Church of St. Mary of the Oration and Death
For some reason Google believed our address was a couple of blocks north of its true location so the cab dropped us off under a full moon at Michelangelo’s Arco Farnese and the steps of the Church of St. Mary of the Oration and Death. Stone skulls loom over the church-doors and depictions of death are carved into the church’s façade with coin slots for donations. The church was built by a confraternity that volunteered responsibility for collecting and burying abandoned corpses in Rome, and housed over 8000 bodies in a series of crypts that stretched to the banks of the Tiber river. These crypts were destroyed in 1886 when Tiber river walls were constructed leaving only a single hypogaeum of two chambers, a chapel and its antechamber, which are rarely open to the public. These chambers feature stacks of bones, a bone chandelier, a bone cross and different bone decorations.
Chiesa della Santissima Trinità dei Pellegrini
I had to pass by this church to get to local squares and shops and decided to take a peak inside one day. The church was originally founded by a confraternity (the Fraternity of the Holy Trinity of Pilgrims and Convalescent) dedicated to housing pilgrims, especially pilgrims from far away, and for caring for the poor discharged from hospitals and hospice care. The church along with nearby buildings still function in this way.
The Tiber river
The Tiber river runs through Rome which emanates from its banks. Once an important shipping route and strategic waterway, today the Tiber is all but ignored by the city. Much of Rome sits within a flood plain and historic floods of over 6 feet were recorded in the city. So in 1886 the banks of the river were dug up and replaced by high walls throughout the city. Long cycling paths exist along both sides but honestly I didn’t see many people using the space. Where as in Vienna, the inner canal space is used very well with community gardens and social spaces, the Tiber banks are vacant and isolated. Conspicuously so, to the point where it felt a little strange to go down there.
Between the Travestere and Colosseum areas along the river sits Tiber Island, where once criminals and the contagiously ill were banished until a temple of Asclepius, the god of medicine, was built in 293BC. This island has since been associated with healing and still has a hospital there. During the Nazi occupation, doctors invented a fake contagious illness to hide Jews in the wards. The Ponte Fabricio bridge that connects the island to the east bank is the only surviving Roman bridge of antiquity, built in 62BC and has been in continuous use since.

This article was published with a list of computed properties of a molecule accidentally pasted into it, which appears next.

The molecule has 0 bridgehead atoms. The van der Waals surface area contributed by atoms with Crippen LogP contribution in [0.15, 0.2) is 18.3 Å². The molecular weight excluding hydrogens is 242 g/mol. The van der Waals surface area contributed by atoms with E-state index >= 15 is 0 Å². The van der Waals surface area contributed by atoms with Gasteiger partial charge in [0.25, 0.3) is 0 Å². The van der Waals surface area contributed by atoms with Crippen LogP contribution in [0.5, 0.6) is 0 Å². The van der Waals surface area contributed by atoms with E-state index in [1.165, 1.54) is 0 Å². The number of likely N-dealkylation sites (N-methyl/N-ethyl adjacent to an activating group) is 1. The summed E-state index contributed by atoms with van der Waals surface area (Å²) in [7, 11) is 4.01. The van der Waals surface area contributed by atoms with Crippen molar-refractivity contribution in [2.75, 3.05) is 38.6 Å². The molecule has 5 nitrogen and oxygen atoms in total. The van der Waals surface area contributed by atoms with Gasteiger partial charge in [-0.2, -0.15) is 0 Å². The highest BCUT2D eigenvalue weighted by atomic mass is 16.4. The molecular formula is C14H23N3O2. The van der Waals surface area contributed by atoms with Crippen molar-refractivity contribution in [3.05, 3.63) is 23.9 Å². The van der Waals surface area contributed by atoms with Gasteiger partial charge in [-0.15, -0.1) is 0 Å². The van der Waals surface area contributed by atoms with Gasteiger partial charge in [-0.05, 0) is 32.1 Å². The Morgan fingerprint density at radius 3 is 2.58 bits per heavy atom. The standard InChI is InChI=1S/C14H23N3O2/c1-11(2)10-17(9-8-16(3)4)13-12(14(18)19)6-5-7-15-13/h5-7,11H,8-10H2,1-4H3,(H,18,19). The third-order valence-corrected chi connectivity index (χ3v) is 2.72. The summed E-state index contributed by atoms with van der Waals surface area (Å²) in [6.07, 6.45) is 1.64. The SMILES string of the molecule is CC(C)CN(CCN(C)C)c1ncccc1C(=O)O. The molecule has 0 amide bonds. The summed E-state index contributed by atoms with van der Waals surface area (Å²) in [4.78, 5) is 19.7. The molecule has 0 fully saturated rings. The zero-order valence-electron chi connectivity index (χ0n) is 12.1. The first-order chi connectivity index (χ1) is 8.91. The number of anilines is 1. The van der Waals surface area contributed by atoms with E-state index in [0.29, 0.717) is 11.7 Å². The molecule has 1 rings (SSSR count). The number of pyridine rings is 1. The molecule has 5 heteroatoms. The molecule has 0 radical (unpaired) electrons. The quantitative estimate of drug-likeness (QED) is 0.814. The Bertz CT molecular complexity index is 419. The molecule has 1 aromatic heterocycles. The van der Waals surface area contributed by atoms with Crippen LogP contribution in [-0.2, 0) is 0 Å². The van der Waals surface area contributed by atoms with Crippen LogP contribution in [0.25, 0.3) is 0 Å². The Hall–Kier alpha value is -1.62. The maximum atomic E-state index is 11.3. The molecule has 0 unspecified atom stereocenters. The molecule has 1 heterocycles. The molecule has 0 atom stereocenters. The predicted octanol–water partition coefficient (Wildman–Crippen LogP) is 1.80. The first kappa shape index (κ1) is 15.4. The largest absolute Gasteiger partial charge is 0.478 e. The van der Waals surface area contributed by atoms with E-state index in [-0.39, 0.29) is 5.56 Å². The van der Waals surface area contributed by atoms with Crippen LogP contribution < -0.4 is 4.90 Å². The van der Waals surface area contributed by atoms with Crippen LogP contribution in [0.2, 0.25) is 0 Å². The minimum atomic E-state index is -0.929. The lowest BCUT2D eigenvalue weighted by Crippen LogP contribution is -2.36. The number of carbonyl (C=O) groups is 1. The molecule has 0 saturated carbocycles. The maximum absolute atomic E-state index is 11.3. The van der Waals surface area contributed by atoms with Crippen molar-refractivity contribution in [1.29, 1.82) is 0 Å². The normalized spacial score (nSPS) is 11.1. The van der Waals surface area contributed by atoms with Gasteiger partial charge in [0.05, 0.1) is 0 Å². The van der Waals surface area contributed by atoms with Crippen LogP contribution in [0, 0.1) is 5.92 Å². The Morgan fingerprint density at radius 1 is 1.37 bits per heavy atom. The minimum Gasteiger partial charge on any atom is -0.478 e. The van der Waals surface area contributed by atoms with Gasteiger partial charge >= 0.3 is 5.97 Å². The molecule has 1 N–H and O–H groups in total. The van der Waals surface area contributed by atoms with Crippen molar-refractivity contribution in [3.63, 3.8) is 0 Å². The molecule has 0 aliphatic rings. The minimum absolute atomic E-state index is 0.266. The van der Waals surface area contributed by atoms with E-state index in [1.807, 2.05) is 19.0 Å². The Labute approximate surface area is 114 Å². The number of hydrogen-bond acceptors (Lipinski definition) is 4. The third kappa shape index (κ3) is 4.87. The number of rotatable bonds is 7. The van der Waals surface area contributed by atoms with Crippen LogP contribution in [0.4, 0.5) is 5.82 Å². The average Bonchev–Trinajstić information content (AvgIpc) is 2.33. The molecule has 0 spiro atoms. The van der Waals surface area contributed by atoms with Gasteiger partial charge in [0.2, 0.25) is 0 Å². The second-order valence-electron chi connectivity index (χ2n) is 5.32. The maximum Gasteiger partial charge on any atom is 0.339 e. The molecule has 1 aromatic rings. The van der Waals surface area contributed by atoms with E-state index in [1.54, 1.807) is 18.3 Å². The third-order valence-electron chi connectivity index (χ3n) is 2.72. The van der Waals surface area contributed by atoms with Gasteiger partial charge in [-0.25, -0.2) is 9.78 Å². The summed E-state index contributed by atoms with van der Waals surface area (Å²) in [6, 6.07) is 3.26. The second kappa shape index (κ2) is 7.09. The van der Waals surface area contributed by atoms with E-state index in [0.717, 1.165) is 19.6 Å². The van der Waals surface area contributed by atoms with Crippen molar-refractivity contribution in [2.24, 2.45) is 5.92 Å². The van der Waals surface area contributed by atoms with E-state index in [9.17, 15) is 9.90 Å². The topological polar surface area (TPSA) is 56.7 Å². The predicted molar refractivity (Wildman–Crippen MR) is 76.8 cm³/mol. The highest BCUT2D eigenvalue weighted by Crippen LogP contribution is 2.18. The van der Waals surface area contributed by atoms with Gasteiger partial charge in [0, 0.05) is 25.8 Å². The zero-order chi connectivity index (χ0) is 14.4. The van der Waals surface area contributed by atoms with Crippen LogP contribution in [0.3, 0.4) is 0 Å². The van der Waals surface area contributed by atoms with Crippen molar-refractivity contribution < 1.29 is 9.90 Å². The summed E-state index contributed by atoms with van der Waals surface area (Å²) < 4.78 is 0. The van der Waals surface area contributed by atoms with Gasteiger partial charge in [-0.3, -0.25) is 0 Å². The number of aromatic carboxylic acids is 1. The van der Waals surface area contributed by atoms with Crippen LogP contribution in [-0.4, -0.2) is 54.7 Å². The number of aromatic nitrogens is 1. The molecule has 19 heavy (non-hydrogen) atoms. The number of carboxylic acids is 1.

Walking around the Trastevere neighborhood.
The Trastevere neighborhood (literally “beyond the Tiber river”) traditionally housed immigrant or non-citizen inhabitants of Rome who left the city at night and returned for work over the bridge. The area has resisted modernization and is a delightful tangle of narrow lanes, traditional trattorias, and hipper bars and hangouts replete with the best collection of graffiti in the city. I walked around here on a Saturday night and it was absolutely packed with partiers, probably the largest crowds I’ve seen since the pandemic hit. The crowds were especially thick at Piazza Trilussa at the Ponte Sisto.
If you’re looking for good classic Roman food, I recommend the trattorias along the river end of Via dei Vascellari.
Anyone who knows me, knows my delight for small or unusual vehicles. And Rome does not disappoint. The streets are lined with minicompact and microcars, making a subcompact car look like indulgent silliness. But in Rome I discovered an even smaller car that makes the Smart Car look roomy in comparison. The Renault Twizy. Classified as a light or heavy quadracycle in either a 45 and 80 model corresponding to its max speed in km/h (28 and 50 mph respectively). These cars were absolutely everywhere making them more than just a curiosity.
Of course, you’ll also find one of my favorites, the Piaggio Ape in abundance.
Graffiti in Rome
The volume and quality of graffiti in Rome is exceptional and easily on par with Florence. Especially in the side streets of the Travestere neighborhood where interesting work was ubiquitous. I could spot many of my favorites from Florence here too, all of which seemed to have a couple of years of wear on them, around the time we had to flee Italy from covid. I especially loved the mural of Elena Fabrizi or colloquially “Sora Lella”, a local chef (Trattoria Sora Lella), actor, and television personality who’s career peaked in the 80s.